By Mirsaid Ibrahimzade
Lankaran region, one of the most beautiful parts of Azerbaijan, is located in the south-eastern part of the country, on the shore of the Caspian Sea. Original architecture and magnificent natural landscapes are the hallmarks of this region.
The wonderful climate, the sea and the presence of thermal springs attract a lot of tourists who want to relax and improve their health, and the ancient history and abundance of sights do not leave indifferent fans of meaningful pastime.
The climate in Lankaran is humid, subtropical. The winter in this region of Azerbaijan is moderate, the summer is dry and hot, the autumn is rainy.
The subtropical climate of Lankaran region is ideal for growing citrus crops, rice, grapes, tobacco. Great attention is paid to the production of tea in Lankaran. Azerbaijani tea became a winner at many of world exhibitions and international competitions. Therefore, it is pretty obvious why there is a huge samovar monument at the entrance to Lankaran.
Citrus and subtropical fruit growing occupies a special place in Lankaran, and it is not by chance that Lankaran is called the land of citrus plants such as oranges, tangerines, lemons, kumquat, pomelo and others. Laurel, aleurites, kiwis, eucalyptus and bamboo also grow here.
Lankaran is home to the Hirkan National Park, the area of which is fully covered with forests in a primarily mountainous region. It is one of the largest contiguous forests in Azerbaijan, which is not interrupted by any settlement or pasture.
The Hirkan National Park protects the humid subtropical and humid temperate forests in the area of the Lankaran Lowland and the Talysh Mountains, sheltering many endemic plant and animal species like Persian ironwood and the Caucasian leopard, which is the largest subspecies of leopard on the earth.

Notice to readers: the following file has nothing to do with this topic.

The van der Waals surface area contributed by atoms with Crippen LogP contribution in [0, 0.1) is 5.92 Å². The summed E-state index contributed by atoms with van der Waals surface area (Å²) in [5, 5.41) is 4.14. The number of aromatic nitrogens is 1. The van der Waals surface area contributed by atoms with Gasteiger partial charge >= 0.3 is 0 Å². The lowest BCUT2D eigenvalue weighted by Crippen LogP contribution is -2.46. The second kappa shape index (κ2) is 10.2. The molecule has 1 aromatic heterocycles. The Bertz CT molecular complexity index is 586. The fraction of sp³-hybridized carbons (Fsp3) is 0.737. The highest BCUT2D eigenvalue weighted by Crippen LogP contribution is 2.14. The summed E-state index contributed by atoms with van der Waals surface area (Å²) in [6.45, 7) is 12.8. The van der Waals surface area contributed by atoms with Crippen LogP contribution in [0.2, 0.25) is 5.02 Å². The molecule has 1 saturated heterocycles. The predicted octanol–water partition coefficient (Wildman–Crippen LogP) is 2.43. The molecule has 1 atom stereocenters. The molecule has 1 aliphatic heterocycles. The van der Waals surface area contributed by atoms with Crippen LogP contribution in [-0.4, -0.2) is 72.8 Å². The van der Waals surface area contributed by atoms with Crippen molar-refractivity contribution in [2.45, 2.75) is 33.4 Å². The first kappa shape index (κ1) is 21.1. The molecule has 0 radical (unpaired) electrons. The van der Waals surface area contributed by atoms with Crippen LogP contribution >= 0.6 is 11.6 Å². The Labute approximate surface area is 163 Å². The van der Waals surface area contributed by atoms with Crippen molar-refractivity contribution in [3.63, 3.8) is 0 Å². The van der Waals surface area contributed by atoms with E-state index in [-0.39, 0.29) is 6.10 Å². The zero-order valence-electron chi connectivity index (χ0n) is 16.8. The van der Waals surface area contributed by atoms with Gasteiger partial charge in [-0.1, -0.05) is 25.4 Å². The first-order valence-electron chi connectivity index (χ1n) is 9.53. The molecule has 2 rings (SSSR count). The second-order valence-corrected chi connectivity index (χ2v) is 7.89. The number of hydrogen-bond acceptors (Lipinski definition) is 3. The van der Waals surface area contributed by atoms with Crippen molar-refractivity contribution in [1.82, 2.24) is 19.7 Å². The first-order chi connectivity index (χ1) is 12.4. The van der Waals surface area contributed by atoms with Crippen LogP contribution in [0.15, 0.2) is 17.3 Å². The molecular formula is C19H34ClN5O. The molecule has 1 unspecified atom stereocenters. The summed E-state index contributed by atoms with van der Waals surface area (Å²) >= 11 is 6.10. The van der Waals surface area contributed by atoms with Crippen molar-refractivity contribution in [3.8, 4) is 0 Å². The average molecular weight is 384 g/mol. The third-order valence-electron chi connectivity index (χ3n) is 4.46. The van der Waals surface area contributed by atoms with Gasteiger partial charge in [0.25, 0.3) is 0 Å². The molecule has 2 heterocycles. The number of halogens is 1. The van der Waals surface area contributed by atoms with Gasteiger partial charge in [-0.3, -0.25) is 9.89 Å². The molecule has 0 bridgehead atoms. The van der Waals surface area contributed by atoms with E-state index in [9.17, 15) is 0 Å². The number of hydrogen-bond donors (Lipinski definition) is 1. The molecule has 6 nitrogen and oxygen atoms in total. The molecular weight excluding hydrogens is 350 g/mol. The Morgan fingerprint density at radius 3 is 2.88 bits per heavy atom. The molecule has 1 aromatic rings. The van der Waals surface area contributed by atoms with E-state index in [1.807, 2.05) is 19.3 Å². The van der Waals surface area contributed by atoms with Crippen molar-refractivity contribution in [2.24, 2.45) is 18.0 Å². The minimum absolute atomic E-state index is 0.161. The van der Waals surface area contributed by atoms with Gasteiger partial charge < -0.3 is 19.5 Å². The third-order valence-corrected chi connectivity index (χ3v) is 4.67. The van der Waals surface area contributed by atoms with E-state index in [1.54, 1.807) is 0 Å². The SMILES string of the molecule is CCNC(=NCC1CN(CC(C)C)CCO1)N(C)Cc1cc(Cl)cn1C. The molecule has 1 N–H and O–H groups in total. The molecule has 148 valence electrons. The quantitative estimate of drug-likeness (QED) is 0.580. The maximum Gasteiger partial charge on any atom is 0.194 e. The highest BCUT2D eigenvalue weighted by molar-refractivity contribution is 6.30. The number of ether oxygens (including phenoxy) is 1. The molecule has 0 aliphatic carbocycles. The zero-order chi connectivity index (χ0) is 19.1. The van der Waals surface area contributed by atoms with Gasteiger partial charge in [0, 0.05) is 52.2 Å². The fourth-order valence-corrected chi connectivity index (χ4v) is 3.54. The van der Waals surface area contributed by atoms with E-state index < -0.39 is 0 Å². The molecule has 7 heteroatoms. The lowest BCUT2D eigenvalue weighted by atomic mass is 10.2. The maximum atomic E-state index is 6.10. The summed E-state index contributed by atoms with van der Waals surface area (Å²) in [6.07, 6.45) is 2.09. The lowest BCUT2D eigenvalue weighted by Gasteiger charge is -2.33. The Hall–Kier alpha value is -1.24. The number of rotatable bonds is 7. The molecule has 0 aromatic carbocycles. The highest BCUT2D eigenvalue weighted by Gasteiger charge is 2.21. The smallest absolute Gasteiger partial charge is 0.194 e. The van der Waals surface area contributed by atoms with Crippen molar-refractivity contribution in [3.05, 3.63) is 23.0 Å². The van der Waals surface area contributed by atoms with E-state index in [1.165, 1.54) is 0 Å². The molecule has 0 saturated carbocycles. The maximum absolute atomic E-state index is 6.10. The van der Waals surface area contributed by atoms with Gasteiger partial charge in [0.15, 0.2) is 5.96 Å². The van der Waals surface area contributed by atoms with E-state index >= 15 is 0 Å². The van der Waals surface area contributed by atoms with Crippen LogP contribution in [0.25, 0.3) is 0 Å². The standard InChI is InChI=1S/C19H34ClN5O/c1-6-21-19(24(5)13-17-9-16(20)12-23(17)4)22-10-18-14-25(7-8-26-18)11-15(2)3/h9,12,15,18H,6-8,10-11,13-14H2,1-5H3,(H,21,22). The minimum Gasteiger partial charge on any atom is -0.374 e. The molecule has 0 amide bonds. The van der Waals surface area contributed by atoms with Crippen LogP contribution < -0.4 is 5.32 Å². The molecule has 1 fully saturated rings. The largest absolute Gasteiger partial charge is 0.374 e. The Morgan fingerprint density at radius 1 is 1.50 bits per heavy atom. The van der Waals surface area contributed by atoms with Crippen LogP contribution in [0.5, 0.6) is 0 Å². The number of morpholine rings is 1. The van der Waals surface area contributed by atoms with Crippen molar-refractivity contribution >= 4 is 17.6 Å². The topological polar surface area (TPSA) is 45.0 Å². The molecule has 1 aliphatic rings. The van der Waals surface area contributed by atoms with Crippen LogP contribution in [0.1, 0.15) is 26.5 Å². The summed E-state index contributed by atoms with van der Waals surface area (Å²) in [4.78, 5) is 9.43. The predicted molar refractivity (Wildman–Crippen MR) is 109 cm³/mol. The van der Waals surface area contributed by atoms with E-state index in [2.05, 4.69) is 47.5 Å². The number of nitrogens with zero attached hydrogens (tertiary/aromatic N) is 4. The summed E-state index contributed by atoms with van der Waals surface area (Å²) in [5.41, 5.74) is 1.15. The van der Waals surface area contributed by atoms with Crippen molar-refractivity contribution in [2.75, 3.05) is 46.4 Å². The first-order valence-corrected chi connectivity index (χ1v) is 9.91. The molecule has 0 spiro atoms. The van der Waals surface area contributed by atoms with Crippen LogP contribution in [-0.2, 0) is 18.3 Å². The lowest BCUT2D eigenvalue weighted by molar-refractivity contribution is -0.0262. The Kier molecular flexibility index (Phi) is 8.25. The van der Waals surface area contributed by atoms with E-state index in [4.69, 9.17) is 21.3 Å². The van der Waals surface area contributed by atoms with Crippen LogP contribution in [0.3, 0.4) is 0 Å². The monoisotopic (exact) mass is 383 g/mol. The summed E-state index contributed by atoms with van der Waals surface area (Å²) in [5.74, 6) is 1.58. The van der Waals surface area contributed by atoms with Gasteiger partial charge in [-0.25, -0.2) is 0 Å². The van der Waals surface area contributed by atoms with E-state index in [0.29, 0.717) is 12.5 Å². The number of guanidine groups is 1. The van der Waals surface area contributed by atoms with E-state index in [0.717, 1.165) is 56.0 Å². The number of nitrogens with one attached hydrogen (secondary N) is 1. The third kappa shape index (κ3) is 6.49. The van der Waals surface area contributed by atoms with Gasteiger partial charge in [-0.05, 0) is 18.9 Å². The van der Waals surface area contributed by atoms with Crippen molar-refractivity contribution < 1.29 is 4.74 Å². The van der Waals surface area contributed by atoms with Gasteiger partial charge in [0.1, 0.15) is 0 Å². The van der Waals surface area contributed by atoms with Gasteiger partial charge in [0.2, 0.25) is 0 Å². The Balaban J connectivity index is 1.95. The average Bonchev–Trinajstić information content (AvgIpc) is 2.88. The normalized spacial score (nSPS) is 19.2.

An interesting fact is that National Geographic channel made a documentary about this leopard. The filmmaker Adrian Steirn and his team set cameras across Azerbaijan in their quest to capture footage of the Caucasian leopard, Europe’s last remaining indigenous leopard species.
Speaking about Lankaran forests, it is noteworthy that there is a perfume dedicated to these forests. Maria Candida Gentile, a perfumer from Italy who was impressed by the beauty of forests after her trip to Lankaran, created this perfume. The presentation of the Lankaran Forest fragrance was held as part of the Fragranze 2016 perfumery exhibition held in Florence.
Touching upon history, it is noteworthy that archaeological excavations in Lankaran have shown that people settled here in the Bronze Age – 4,000-5,000 years ago, but Lankaran city originated in the 10th century BC.
At one time, Lankaran was part of the Caucasian Albania state, and in 1743 it became the center of the Talysh Khanate. Most of the region’s population are the Talyshs people, who have retained their ancient traditions and customs.
Lankaran fortress (18th century) and Kichik-Bazar mosque (19th century) deserve special attention. In 100 kilometers north of Lankaran, there is Khanega village of the Middle Ages, where one can find such historical monuments of architecture as the fortress walls (12-14 centuries), the mosque and the tomb of Pir-Hussein and some other ancient buildings. The mosque of Pir-Hussein is composed of well-hewn stone slabs, covered with a spherical dome.
Lankaran is also home to Mirakhmad Khan's Palace - one of the most beautiful architectural monuments of the region. The palace was built in 1913.
Moreover, Lankaran is one of the most popular regions of Azerbaijan for health tourism. The Caspian Sea is the rare pearl that nature bestowed on Lankaran, since the sea and the black sand have tremendous healing properties.
In addition, Lankaran cuisine is very rich and diverse and includes a large number of dishes from rice, meat, fish, beans, greens, as well as mouth-watering sweets.
The city of Lankaran is located 282 kilometers south of the capital of Azerbaijan. Daily buses run from Baku International Bus Terminal to Lankaran.
Follow us on Twitter @AzerNewsAz